Leishmaniases are a global health problem and in Argentina are considered emerging diseases.The new transmission scenarios of tegumentary leishmaniasis are especially important given that large areas of forest are being transformed into rural and urban systems. The aim of this study was to analyze the impact of the construction of a large public building and a neighborhood on the assemblage of Phlebotominae in a rural area with forest remnants and to correlate the changes observed in the species assemblage with characteristics of the environment. Entomological surveys with light traps were conducted on the construction campus in the northeastern region of Argentina at six sites representing different environmental situations. Structural environmental characteristics and meteorological conditions were recorded and analyzed. At least 16 species of Phlebotominae sand flies were collected, the most prevalent being Nyssomyia whitmani (Antunes & Coutinho), followed by the genus Brumptomyia (França & Parrot) and Migonemyia migonei (França). Our study provides evidence of how the structure of the assemblages and prevalent species respond to anthropogenic disturbances. As the construction progressed, both Ny. whitmani and the genus Brumptomyia were favored. The genus Brumptomyia was favored at sites surrounded by high proportions of forest, within patches of remnant vegetation, and relatively far from anthropogenic disturbances, while Ny. whitmani, the main vector of tegumentary leishmaniasis in the region, increases their abundant at short and intermediate distances from vegetation margins and areas close to anthropogenic disturbances, therefore increasing the risk of human exposure to vectors.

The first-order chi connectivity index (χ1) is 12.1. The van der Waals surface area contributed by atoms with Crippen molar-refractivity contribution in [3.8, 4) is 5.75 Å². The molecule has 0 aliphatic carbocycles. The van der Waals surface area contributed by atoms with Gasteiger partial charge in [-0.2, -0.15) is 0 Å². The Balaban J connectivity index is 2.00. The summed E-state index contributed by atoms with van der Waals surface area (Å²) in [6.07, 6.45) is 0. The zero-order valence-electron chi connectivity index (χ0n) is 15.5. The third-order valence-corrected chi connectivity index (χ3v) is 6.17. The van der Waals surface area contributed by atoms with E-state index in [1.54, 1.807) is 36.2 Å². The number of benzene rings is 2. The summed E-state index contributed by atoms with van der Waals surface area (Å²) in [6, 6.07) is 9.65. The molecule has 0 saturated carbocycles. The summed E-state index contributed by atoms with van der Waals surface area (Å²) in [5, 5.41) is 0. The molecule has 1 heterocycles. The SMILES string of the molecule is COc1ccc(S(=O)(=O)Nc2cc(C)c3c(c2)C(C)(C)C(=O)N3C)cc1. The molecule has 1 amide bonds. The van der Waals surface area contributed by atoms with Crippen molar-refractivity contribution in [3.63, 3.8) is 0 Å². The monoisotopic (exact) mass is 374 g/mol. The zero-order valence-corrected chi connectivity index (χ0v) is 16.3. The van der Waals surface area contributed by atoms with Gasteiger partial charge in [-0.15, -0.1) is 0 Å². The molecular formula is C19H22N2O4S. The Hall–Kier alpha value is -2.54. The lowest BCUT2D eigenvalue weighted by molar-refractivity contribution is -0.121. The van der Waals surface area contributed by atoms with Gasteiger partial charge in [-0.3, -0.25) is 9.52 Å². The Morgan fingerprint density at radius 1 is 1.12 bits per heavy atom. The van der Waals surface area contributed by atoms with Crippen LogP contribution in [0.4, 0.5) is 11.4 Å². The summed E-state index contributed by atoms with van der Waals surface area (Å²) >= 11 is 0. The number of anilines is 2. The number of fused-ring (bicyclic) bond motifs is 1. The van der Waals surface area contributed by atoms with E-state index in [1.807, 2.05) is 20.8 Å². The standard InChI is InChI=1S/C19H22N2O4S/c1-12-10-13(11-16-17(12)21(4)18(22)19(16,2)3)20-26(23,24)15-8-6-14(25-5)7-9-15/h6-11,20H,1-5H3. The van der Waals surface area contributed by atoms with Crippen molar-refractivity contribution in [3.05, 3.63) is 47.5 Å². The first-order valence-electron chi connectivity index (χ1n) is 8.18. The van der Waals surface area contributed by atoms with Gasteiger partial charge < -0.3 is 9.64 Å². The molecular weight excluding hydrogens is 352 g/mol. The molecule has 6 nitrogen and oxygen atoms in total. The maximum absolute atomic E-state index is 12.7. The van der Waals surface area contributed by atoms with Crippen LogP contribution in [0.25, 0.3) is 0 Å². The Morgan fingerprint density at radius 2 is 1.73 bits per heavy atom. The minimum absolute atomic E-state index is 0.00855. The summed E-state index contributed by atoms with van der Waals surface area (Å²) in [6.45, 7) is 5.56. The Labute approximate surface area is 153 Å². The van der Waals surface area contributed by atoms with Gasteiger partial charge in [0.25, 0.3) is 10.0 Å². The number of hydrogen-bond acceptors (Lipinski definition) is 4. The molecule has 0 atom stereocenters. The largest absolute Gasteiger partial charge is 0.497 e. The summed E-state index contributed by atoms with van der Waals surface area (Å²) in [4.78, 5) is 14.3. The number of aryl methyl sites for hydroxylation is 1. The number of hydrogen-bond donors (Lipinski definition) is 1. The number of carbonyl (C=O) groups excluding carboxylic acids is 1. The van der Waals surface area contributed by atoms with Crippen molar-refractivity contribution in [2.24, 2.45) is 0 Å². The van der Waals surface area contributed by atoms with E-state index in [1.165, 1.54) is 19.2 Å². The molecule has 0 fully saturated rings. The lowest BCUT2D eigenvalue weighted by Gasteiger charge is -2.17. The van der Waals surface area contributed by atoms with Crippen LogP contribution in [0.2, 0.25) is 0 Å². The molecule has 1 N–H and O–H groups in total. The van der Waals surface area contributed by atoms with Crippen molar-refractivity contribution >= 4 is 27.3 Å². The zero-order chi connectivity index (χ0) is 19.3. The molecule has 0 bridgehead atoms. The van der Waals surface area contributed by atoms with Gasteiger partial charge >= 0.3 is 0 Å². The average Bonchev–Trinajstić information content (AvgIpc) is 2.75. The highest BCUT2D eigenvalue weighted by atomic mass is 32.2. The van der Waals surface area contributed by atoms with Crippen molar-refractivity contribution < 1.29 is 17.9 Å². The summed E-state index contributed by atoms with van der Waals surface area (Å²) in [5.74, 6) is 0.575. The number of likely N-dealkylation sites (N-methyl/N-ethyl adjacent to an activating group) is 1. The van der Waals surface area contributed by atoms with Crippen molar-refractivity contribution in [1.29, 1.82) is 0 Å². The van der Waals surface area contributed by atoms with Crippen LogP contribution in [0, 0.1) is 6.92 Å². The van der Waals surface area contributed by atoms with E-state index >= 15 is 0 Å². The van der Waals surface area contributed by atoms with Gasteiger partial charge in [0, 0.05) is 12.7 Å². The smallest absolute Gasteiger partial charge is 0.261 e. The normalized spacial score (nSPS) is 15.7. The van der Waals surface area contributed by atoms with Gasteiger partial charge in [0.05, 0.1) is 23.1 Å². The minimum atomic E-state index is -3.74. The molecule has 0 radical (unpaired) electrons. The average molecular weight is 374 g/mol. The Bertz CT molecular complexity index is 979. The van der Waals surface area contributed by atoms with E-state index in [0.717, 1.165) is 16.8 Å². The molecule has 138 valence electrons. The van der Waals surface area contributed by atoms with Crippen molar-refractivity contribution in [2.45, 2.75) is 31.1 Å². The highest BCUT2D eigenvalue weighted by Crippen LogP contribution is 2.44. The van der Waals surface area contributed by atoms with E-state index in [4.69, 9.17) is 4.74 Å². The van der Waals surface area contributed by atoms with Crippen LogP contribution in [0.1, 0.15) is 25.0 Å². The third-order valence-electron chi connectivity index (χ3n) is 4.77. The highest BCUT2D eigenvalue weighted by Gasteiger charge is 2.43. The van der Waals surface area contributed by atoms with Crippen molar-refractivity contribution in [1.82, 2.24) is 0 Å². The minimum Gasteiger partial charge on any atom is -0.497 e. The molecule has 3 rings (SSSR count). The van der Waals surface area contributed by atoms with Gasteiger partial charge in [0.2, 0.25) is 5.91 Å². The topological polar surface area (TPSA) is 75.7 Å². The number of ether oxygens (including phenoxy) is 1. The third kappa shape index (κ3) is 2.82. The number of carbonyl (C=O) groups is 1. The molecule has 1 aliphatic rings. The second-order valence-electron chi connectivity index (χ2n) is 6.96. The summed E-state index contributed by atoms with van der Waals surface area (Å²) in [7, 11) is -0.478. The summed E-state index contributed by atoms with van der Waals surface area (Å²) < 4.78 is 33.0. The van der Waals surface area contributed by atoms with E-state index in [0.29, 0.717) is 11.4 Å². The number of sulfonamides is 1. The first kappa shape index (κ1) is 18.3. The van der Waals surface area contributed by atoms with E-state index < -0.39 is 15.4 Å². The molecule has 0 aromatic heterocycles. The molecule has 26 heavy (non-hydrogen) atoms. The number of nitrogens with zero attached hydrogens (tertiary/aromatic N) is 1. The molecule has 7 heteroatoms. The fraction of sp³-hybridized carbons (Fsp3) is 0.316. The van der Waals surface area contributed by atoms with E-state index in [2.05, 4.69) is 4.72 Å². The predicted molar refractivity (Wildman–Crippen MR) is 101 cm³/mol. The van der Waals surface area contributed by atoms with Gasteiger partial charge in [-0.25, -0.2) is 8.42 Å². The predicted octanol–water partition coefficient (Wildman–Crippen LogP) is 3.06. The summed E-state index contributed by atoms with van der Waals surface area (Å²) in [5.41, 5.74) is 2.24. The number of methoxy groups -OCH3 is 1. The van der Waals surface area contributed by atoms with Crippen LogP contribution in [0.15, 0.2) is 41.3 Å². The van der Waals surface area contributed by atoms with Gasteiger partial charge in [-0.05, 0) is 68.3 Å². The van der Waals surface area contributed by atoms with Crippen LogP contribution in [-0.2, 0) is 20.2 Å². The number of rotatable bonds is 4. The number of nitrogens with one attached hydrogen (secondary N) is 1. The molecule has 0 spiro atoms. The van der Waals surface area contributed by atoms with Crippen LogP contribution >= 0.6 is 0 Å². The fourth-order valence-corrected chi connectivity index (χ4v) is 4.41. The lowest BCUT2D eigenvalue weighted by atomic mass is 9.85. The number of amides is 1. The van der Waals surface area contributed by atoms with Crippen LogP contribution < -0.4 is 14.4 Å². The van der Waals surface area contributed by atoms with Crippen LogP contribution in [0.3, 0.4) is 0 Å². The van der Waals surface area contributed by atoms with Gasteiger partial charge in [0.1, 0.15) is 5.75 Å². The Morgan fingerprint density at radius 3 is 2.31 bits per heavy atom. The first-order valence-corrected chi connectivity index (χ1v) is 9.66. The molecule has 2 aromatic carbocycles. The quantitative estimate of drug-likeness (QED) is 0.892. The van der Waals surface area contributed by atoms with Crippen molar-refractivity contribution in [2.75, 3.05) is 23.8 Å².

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Vol. 57 • No. 6